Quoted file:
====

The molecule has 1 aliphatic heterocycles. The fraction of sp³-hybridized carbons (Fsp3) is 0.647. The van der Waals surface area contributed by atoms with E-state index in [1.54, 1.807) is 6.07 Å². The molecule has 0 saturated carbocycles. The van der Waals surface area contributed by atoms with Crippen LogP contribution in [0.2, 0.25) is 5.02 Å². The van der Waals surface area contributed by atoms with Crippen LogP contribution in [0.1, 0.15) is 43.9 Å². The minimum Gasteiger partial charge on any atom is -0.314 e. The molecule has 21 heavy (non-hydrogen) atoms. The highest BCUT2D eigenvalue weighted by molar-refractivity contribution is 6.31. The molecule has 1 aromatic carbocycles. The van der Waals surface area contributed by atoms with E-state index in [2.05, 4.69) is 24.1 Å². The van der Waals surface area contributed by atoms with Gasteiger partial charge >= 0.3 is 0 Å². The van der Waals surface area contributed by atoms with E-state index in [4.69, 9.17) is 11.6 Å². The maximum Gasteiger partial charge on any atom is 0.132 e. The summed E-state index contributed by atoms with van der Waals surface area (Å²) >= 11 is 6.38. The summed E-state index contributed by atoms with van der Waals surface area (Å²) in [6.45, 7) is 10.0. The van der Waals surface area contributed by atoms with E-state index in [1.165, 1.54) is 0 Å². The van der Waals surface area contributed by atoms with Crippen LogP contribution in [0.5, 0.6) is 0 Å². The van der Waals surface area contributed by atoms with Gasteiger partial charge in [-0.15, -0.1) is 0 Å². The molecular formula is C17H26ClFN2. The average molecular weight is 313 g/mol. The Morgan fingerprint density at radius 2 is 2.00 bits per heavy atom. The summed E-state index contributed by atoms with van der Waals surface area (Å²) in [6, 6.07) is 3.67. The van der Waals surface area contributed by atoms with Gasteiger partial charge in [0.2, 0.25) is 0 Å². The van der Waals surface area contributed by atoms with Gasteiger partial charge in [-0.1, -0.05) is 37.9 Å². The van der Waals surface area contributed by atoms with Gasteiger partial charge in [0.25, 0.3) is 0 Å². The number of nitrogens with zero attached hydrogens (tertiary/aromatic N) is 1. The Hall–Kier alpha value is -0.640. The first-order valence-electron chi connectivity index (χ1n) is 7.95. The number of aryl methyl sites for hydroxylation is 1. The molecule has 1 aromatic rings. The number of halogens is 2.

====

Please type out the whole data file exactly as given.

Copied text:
The molecule has 1 aliphatic heterocycles. The fraction of sp³-hybridized carbons (Fsp3) is 0.647. The van der Waals surface area contributed by atoms with E-state index in [1.54, 1.807) is 6.07 Å². The molecule has 0 saturated carbocycles. The van der Waals surface area contributed by atoms with Crippen LogP contribution in [0.2, 0.25) is 5.02 Å². The van der Waals surface area contributed by atoms with Crippen LogP contribution in [0.1, 0.15) is 43.9 Å². The minimum Gasteiger partial charge on any atom is -0.314 e. The molecule has 21 heavy (non-hydrogen) atoms. The highest BCUT2D eigenvalue weighted by molar-refractivity contribution is 6.31. The molecule has 1 aromatic carbocycles. The van der Waals surface area contributed by atoms with E-state index in [2.05, 4.69) is 24.1 Å². The van der Waals surface area contributed by atoms with Gasteiger partial charge >= 0.3 is 0 Å². The van der Waals surface area contributed by atoms with E-state index in [4.69, 9.17) is 11.6 Å². The maximum Gasteiger partial charge on any atom is 0.132 e. The summed E-state index contributed by atoms with van der Waals surface area (Å²) >= 11 is 6.38. The summed E-state index contributed by atoms with van der Waals surface area (Å²) in [6.45, 7) is 10.0. The van der Waals surface area contributed by atoms with E-state index in [1.165, 1.54) is 0 Å². The van der Waals surface area contributed by atoms with Crippen LogP contribution in [0.5, 0.6) is 0 Å². The van der Waals surface area contributed by atoms with Gasteiger partial charge in [-0.15, -0.1) is 0 Å². The molecular formula is C17H26ClFN2. The average molecular weight is 313 g/mol. The Morgan fingerprint density at radius 2 is 2.00 bits per heavy atom. The summed E-state index contributed by atoms with van der Waals surface area (Å²) in [6, 6.07) is 3.67. The van der Waals surface area contributed by atoms with Gasteiger partial charge in [0.2, 0.25) is 0 Å². The van der Waals surface area contributed by atoms with Gasteiger partial charge in [-0.1, -0.05) is 37.9 Å². The van der Waals surface area contributed by atoms with Gasteiger partial charge in [0.25, 0.3) is 0 Å². The number of nitrogens with zero attached hydrogens (tertiary/aromatic N) is 1. The Hall–Kier alpha value is -0.640. The first-order valence-electron chi connectivity index (χ1n) is 7.95. The number of aryl methyl sites for hydroxylation is 1. The molecule has 1 aromatic rings. The number of halogens is 2.